Guess the Emoji

Common Sense Media says

Picture puzzles challenge, sometimes too much.





What parents need to know

Ease of play

Gameplay is fairly straightforward and self-explanatory. 


There are images of guns and references to violent concepts and movies (Pyscho, for example).


There are mild references to sex-related content such as Playboy and pole dancing.

Not applicable

There are numerous references to movies and brand-name items. Ads appear on the bottom of the puzzle pages, and pop-up ads show up from time to time. There also are links to install additional apps from the publisher.

Drinking, drugs, & smoking

Cigarettes and alcohol appear in the imagery, and there are references to drug-, alcohol-, and smoking-related items, such as "drug mule" and "pub crawl." 

Privacy & safety

Players can connect the app to Facebook and Twitter (to share updates and request help). There also is an option to email a link to the app to a friend. You're not required to register, and you'll only have to sign in with Facebook if you want to request hints from friends. The app collects both personal and anonymous information from players, including information from Facebook. The privacy policy explains that the app is intended for a general audience and not directed specifically at kids; if the developer learns that a user is under 13, they will remove the user's personal information from the service.

Parents Need to Know

Parents should know that Guess the Emoji uses emoticons (smileys) to form rebus puzzles representing objects, locations, popular sayings, movies, and products. The answers include subject matter that likely will be too mature for younger players to recognize. Some of the sayings are very specific and will be difficult for anyone who isn't in touch with popular culture, both current and from the past 30 to 40 years. Banner ads on each page may entice, or even trick, kids to click through.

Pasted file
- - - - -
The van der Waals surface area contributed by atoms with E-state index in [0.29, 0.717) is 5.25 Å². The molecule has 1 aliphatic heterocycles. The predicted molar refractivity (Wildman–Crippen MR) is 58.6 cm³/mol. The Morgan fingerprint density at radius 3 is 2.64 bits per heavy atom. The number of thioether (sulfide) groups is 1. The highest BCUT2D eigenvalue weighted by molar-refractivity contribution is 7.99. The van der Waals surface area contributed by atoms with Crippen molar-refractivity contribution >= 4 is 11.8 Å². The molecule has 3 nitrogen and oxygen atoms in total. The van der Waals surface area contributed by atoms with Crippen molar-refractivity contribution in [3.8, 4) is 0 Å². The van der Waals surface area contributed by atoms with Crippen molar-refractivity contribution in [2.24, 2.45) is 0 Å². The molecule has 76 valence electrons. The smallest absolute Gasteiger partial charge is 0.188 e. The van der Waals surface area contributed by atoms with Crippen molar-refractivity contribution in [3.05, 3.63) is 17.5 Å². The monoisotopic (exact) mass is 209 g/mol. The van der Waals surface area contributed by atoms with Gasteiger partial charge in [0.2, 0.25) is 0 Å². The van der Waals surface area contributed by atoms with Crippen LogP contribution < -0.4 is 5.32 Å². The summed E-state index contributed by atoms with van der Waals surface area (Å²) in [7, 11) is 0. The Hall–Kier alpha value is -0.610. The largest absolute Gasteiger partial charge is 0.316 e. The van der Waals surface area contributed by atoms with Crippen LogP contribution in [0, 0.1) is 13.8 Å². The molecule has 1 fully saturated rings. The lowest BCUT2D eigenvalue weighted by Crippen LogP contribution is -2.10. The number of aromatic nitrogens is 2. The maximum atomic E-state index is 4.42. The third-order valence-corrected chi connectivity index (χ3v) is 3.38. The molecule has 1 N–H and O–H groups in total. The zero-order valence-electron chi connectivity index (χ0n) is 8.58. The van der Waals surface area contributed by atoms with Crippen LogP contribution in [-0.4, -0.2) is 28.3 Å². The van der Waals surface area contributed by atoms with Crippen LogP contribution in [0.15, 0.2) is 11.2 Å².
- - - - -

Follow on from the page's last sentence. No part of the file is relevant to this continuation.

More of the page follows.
What's it about?

GUESS THE EMOJI is a series of rebus puzzles that use emoticons to represent common sayings, objects, locations, people, and movies. Each puzzle is presented with a blank space for each letter and a collection of letters to use for the answer. Players earn coins for correct answers and can redeem them for hints that either expose a correct letter, remove a letter from the choices, or solve the puzzle entirely. You can buy more coins with real money. Players also can ask for help on Facebook. There were 100 puzzles at time of press.

Is it any good?


For a free app and casual gameplay, Guess the Emoji is a fine choice. It's easy to play a few rounds while waiting in a line. Younger kids are likely to find the puzzles too difficult, and sometimes inappropriate, especially as the levels increase. For teens and adults, a quick search online can help get you past the tricky levels if you run out of coins and don't want to buy more. It's light, no-frills puzzle fun.

Families can talk about...

  • Make your own rebus puzzles using the emoticons on your phone or by drawing pictures. 

  • Create rebus stories using emoticons. 

App details

Devices:iPhone, iPod Touch, iPad, Android, Fire phone, Kindle Fire
Price:Free (with in-app purchases)
Pricing structure:Free
Release date:July 1, 2014
Category:Word Games
Topics:Holidays, Numbers and letters, Science and nature
Size:28.60 MB
Publisher:Conversion, LLC
Minimum software requirements:iOS 5.1 or later

This review of Guess the Emoji was written by

About our rating system

  • ON: Content is age-appropriate for kids this age.
  • PAUSE: Know your child; some content may not be right for some kids.
  • OFF: Not age-appropriate for kids this age.
  • NOT FOR KIDS: Not appropriate for kids of any age.

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Our star rating assesses the media's overall quality.

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Learning ratings

  • Best: Really engaging; great learning approach.
  • Very Good: Engaging; good learning approach.
  • Good: Pretty engaging; good learning approach.
  • Fair: Somewhat engaging; OK learning approach.
  • Not for Learning: Not recommended for learning.
  • Not for Kids: Not age-appropriate for kids; not recommended for learning.

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